From its’ opening moments ‘Hercules’ revels in its opulent grandeur.  Looking as spectacular as you’d expect, it successfully brings Hercules’ world to life.  Aiding this are the many action sequences which are dazzlingly staged.  For every grunting, roaring and sweating moment though there’s a downside.  As the movie grinds on it becomes a repetitive menagerie of sword fights and bad plotting.  Inexplicably ignoring Hercules’ rich mythology, the original story feels as generic as similar recent films.

Johnson does his best to rise above the plot mediocrity.  Whilst he isn’t the world’s greatest actor, he looks good while flexing his chiselled physique.  It seems that’s all that’s needed for this version of Hercules as Ratner’s direction shows little flair or imagination.  As the person responsible for nearly killing off the X-Men franchise with ‘X-Men: The Last Stand’, his reputation precedes him.  ‘Hercules’ doesn’t do him any favours with his usual mix of action and silly humour failing to register much interest.

Although it had potential to be great, ‘Hercules’ ultimately plays like a dumb action flick.  It’s a predictable yarn with CGI and muscled torsos doing most of the work.  No thinking is required while viewing with its brevity its only truly redeeming feature.

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Movie Review Rating out of 10:  4

Movie Review by Patrick Moore

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Patrick Moore's Movie Review is an alternative look at movie releases in Australia.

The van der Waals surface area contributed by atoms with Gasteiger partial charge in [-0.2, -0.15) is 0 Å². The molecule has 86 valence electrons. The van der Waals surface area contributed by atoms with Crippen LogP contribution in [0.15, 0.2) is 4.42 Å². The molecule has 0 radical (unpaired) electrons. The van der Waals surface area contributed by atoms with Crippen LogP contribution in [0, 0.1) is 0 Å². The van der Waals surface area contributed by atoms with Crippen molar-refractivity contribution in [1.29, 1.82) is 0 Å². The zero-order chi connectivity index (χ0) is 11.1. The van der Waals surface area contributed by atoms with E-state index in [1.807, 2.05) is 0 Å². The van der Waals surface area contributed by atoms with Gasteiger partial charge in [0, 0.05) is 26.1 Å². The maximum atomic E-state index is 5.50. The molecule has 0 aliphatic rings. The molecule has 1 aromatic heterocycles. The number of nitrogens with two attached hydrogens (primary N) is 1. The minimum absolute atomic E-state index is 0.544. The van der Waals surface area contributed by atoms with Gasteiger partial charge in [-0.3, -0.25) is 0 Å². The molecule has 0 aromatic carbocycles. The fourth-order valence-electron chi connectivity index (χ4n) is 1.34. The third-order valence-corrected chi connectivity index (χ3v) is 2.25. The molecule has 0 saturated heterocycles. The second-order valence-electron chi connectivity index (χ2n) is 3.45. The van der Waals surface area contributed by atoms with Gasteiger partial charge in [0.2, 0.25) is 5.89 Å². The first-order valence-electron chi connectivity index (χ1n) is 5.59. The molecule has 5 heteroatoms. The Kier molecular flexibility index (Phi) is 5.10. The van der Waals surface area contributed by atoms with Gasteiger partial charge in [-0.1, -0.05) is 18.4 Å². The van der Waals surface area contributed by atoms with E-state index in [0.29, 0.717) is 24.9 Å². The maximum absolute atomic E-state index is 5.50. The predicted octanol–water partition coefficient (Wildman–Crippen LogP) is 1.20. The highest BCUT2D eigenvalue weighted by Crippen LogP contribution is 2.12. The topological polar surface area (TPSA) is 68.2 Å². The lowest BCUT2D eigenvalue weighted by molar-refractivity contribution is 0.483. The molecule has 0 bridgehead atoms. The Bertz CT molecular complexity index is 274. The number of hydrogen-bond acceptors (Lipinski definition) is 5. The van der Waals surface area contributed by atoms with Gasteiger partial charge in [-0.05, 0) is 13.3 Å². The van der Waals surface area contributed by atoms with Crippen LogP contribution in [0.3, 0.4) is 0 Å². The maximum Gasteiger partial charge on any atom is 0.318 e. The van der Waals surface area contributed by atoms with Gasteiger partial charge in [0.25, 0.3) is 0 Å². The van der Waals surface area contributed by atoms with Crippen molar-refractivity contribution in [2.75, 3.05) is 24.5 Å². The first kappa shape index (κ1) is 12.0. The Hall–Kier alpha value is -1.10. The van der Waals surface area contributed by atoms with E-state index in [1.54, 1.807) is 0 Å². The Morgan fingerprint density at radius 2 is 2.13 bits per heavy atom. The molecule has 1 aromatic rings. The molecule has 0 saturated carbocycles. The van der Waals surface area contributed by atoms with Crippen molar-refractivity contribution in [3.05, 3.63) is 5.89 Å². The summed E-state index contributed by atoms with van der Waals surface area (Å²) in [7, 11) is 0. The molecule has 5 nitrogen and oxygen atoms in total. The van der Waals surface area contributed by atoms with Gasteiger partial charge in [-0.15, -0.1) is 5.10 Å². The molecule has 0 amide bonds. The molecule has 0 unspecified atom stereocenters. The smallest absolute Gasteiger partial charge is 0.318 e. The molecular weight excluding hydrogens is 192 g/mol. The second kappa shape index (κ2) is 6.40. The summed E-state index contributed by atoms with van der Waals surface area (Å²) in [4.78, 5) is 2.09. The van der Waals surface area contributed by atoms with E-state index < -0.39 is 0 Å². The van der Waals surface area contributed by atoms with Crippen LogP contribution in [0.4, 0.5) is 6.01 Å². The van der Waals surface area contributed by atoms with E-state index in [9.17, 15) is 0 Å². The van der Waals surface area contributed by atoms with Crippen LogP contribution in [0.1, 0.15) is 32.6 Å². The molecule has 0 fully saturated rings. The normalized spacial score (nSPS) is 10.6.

Official HomePage click HERE



Movie Review ... Mrs. Brown’s Boys D’movie


mrs browns posterOccasionally there are works deflating my love of movies.  Some have been such horrible experiences that serve as a bench-mark for poor quality.  ‘Mrs. Brown’s Boys D’Movie’ manages to reach the apex of lowest common denominator film-making.  Cheaply made with lashings of 70’s-style racism and homophobia, its meagre plot drowns in a sea of smutty vulgarity.  What worked for its successful British TV incarnation doesn’t work for film with its ‘nudge-nudge wink-wink’ humour something even Benny Hill wouldn’t have touched.

Agnes Brown (Brendan O’Carroll) runs a family stall at a local market.   Mother to several children, she does her best to put up with their antics.  When learning a shady Russian businessman wants to turn the market into a shopping complex, she decides to defend her turf.  Taking him to court, Agnes and her brood cause a huge furore as their case makes national headlines.

Like someone at a party telling totally inappropriate jokes, ‘Mrs. Brown’s Boys D’Movie’ is wince inducing.  The incoherent plot, shambolic direction and appalling gags magnify its origins as a lazy cash-in.  Written by star O’Carroll, his attempts to turn it into an ode to his native Dublin fails to show off any of its local colour.  Whilst his character of Agnes is meant to represent a ‘typical Dubliner’, it’s an ugly portrait.  Glossed with a veneer of false sentimentality, this end of pier-style adult pantomime runs out of steam long before its very predictable conclusion.

Overshadowing the entire film is its disgraceful attitude.  The disabled, homosexuals and various nationalities receive a drubbing from O’Carroll’s poisonous pen.  Featured as grotesque stereotypes, the quality of their portrayal mirrors the comedic abattoir in which O’Carroll resides.  Gags involving bestiality aren’t funny either with this witless and mean-spirited production failing to reach higher than the bottom of the barrel from whence it came.

‘Mrs Browns Boys D’Movie’ is a deceptive and ugly beast.  Behind its masque of hilarity lies a seething cesspit of crudity and malice.  It’s a celluloid abomination richly deserving of its place in cinema’s Hall of Shame.